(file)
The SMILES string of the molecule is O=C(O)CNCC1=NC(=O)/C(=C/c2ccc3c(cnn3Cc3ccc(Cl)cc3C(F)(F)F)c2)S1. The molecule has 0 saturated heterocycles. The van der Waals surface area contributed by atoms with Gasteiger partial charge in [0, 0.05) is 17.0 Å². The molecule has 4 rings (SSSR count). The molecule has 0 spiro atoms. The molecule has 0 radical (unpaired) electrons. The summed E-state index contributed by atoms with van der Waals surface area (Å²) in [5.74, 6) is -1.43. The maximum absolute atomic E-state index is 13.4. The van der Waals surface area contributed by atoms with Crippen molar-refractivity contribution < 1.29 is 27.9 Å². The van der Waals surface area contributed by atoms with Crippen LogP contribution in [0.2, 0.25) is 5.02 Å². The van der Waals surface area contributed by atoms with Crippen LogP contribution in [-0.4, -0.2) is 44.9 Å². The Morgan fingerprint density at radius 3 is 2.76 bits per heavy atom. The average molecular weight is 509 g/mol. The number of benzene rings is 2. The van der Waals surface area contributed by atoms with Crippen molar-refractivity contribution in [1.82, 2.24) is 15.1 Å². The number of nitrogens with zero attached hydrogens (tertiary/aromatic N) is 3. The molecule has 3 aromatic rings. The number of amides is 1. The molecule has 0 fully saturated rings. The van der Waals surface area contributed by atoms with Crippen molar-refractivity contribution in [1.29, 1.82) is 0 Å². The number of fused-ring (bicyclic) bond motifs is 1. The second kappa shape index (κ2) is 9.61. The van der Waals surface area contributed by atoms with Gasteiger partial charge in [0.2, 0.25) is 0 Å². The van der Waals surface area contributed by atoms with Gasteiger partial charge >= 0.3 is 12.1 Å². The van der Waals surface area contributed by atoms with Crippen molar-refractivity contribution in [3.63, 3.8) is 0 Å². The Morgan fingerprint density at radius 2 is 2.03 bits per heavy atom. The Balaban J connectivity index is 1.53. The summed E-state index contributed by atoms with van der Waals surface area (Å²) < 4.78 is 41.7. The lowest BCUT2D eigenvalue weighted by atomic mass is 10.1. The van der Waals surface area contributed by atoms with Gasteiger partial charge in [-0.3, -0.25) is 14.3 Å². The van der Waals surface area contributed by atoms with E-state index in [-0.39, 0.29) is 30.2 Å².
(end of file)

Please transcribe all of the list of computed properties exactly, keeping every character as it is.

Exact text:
The SMILES string of the molecule is O=C(O)CNCC1=NC(=O)/C(=C/c2ccc3c(cnn3Cc3ccc(Cl)cc3C(F)(F)F)c2)S1. The molecule has 0 saturated heterocycles. The van der Waals surface area contributed by atoms with Gasteiger partial charge in [0, 0.05) is 17.0 Å². The molecule has 4 rings (SSSR count). The molecule has 0 spiro atoms. The molecule has 0 radical (unpaired) electrons. The summed E-state index contributed by atoms with van der Waals surface area (Å²) in [5.74, 6) is -1.43. The maximum absolute atomic E-state index is 13.4. The van der Waals surface area contributed by atoms with Crippen molar-refractivity contribution < 1.29 is 27.9 Å². The van der Waals surface area contributed by atoms with Crippen LogP contribution in [0.2, 0.25) is 5.02 Å². The van der Waals surface area contributed by atoms with Crippen LogP contribution in [-0.4, -0.2) is 44.9 Å². The Morgan fingerprint density at radius 3 is 2.76 bits per heavy atom. The average molecular weight is 509 g/mol. The number of benzene rings is 2. The van der Waals surface area contributed by atoms with Crippen molar-refractivity contribution in [1.82, 2.24) is 15.1 Å². The number of nitrogens with zero attached hydrogens (tertiary/aromatic N) is 3. The molecule has 3 aromatic rings. The number of amides is 1. The molecule has 0 fully saturated rings. The van der Waals surface area contributed by atoms with Crippen molar-refractivity contribution in [1.29, 1.82) is 0 Å². The number of fused-ring (bicyclic) bond motifs is 1. The second kappa shape index (κ2) is 9.61. The van der Waals surface area contributed by atoms with Gasteiger partial charge in [0.2, 0.25) is 0 Å². The van der Waals surface area contributed by atoms with Gasteiger partial charge >= 0.3 is 12.1 Å². The van der Waals surface area contributed by atoms with Crippen molar-refractivity contribution in [3.63, 3.8) is 0 Å². The Morgan fingerprint density at radius 2 is 2.03 bits per heavy atom. The Balaban J connectivity index is 1.53. The summed E-state index contributed by atoms with van der Waals surface area (Å²) < 4.78 is 41.7. The lowest BCUT2D eigenvalue weighted by atomic mass is 10.1. The van der Waals surface area contributed by atoms with Gasteiger partial charge in [-0.3, -0.25) is 14.3 Å². The van der Waals surface area contributed by atoms with E-state index in [-0.39, 0.29) is 30.2 Å².